Although I was aware of the importance of First Nations relations to the success of businesses in British Columbia, prior to this extraordinary trip, I never had the opportunity to learn about what that relationship entails in such depth. As Patrick Michell – Kanaka Bar Community Liaison – puts it aptly, “relationships with First Nations should be viewed as business opportunities rather than impediments”.
Our excursion began at 9:30am on a fine Tuesday morning. The bus buzzed with continuous chatter and laughter – all the positive signs of an excellent adventure. Even though the bus encountered unexpected mechanical issues en route to our first destination, the bus load of aspiring and innovative leaders of tomorrow made the best out of the situation. In fact, some of the fondest memories were created during this “pit stop” where target practise was improvised with rocks and silly pictures (taken and provided courtesy of the talented Mohammad Nasiri) worth thousands of words were taken.
We arrived at the Nk’Mip Resort just in time for dinner. We were greeted with warm hospitality the moment we set foot in the Nk’Mip Desert Cultural Centre. Mouth watering Indian tacos were on the menu that evening. Before we began, our head host Bob Etienne, introduced us to the tradition of ‘smudge’ – smoke from burning sage leaves were used as a purifier of surrounding energies. As Bob puts it, “water from the tap takes external impurities away whereas sage cleans from the inside out”. This proved to be an eye-opener for most of us and marked the beginning of the cultural learning journey.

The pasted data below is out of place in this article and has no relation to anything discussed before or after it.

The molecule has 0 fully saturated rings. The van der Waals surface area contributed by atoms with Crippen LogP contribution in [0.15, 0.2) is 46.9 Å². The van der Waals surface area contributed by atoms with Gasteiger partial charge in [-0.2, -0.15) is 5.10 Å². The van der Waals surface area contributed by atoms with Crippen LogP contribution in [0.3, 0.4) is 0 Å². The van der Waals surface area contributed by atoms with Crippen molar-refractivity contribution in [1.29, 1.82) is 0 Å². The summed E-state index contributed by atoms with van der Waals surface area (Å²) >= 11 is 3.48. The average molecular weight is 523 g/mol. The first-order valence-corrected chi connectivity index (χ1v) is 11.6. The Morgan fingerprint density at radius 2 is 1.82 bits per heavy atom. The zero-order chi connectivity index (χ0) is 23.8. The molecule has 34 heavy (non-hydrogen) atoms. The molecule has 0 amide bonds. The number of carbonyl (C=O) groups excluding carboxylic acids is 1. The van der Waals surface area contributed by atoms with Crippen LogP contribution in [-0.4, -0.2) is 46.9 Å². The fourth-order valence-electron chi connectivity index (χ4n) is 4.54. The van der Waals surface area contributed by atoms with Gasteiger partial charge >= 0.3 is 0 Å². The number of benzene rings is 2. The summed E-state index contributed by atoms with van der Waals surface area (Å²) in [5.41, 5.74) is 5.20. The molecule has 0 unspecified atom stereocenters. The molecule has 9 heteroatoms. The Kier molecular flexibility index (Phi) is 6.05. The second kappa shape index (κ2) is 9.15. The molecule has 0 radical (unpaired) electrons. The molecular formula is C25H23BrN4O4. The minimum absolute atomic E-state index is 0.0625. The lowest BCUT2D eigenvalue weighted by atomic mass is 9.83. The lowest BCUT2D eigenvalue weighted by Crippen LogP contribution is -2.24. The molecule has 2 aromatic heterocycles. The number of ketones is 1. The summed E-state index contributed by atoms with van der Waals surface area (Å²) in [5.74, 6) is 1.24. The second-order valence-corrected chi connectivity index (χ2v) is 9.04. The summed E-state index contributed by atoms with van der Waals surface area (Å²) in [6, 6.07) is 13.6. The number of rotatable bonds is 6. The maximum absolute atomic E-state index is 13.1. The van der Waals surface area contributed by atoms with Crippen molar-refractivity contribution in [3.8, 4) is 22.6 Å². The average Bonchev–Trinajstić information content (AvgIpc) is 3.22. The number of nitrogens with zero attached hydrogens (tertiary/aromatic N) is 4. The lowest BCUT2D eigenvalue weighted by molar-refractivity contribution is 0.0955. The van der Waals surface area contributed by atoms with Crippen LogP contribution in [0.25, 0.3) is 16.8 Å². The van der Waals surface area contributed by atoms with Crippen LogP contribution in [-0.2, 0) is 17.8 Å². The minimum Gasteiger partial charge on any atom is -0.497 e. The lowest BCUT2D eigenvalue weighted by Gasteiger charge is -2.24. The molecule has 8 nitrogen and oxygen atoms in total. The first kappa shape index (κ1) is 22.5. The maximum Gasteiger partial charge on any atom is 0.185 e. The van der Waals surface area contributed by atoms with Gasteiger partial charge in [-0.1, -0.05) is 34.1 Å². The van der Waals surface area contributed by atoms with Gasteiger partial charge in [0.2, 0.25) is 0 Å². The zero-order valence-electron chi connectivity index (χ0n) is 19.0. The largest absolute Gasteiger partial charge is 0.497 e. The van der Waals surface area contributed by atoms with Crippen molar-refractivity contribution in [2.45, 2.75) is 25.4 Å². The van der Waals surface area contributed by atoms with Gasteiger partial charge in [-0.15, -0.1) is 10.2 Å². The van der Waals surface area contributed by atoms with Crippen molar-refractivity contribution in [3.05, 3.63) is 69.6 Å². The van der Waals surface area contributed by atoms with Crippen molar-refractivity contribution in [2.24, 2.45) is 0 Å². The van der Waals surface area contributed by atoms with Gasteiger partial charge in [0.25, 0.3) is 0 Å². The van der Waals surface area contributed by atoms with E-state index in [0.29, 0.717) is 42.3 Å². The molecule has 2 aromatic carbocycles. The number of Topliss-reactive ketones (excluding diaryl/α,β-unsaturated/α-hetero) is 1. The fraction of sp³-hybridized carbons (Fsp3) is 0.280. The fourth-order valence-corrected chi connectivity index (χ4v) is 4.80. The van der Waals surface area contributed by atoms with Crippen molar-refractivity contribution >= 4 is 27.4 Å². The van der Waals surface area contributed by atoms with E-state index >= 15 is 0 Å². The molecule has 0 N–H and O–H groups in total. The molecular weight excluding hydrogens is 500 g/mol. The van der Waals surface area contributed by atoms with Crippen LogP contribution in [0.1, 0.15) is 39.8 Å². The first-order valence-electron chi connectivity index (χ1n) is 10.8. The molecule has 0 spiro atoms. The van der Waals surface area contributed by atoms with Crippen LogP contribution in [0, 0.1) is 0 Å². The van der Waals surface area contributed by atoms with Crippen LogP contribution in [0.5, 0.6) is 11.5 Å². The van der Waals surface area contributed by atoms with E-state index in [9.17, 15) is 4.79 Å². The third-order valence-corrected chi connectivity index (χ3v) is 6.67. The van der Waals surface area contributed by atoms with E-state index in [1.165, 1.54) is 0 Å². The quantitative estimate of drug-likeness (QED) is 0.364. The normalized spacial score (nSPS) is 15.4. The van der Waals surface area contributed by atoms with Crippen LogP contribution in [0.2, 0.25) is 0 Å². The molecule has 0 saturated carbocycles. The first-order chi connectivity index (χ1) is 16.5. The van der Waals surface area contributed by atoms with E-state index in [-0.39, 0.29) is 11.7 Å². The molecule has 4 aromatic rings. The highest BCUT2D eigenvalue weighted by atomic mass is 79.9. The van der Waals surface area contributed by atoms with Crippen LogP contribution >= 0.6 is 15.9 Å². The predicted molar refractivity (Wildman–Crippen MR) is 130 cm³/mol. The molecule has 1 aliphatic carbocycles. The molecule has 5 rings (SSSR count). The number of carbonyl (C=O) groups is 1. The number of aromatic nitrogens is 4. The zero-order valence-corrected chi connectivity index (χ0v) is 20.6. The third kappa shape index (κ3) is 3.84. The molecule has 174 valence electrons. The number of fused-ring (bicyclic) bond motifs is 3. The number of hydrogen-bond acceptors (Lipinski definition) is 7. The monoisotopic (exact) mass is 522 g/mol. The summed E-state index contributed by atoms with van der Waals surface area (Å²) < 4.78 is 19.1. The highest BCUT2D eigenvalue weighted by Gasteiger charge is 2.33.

The following days were filled with a fine balance between academic learning, cultural education, and bonding between classmates. Our first official day on the resort began with a presentation by Chris Bower – Director of Operation at Nk’Mip resort – who informed us about the history of the resort as well as the business opportunities and challenges involved with First Nation relations. Following breakfast, the group made its way into the desert attached to the resort for a session of rappelling. Walking perpendicularly down a cliff wall sure got all of us excited. Next on the schedule included a desert walk led by Bob who gave an informative lesson on how First Nations survived and navigated through the often-time unforgiving desert. The day wound down with a tour of the Nk’Mip winery topped off with a taste of delicious wine ranging from Pinot Blanc to Merlot.
The rest of the trip included a surface tour of the New Gold mine, tour of the Kwoiek Creek Hydro Project, and lunch hosted by the Kanaka Bar Indian Band where we had the opportunity to experiment with authentic First Nations cuisine, all of which were pleasantly informative and at times surprising.
That said, this First Nation cross-cultural trip provided the class with invaluable information necessary for doing business in British Columbia. Additionally, after interacting with First Nations and getting their perspective on challenges they have faced provided a high-level take away – one needs to be cognizant and sensitive to the indigenous population. This is true, as we have learned in Cross-Cultural Management, for expatriates on assignment in a location that differs widely in customs. This trip was a good opportunity for me to reflect on what I have learned so far in the program and ponder about delicate relations under a more informed and holistic way. You may wonder whether I would go on this experience again if I had the opportunity to. Heck yea, where do I sign up?!
Chamberlin Chang is a former Account Services representative at the Insurance Corporation of British Columbia. He is interested in business process improvement, change management, and strategy. Please contact Chamberlin via LinkedIn to learn more and/or discuss employment opportunities.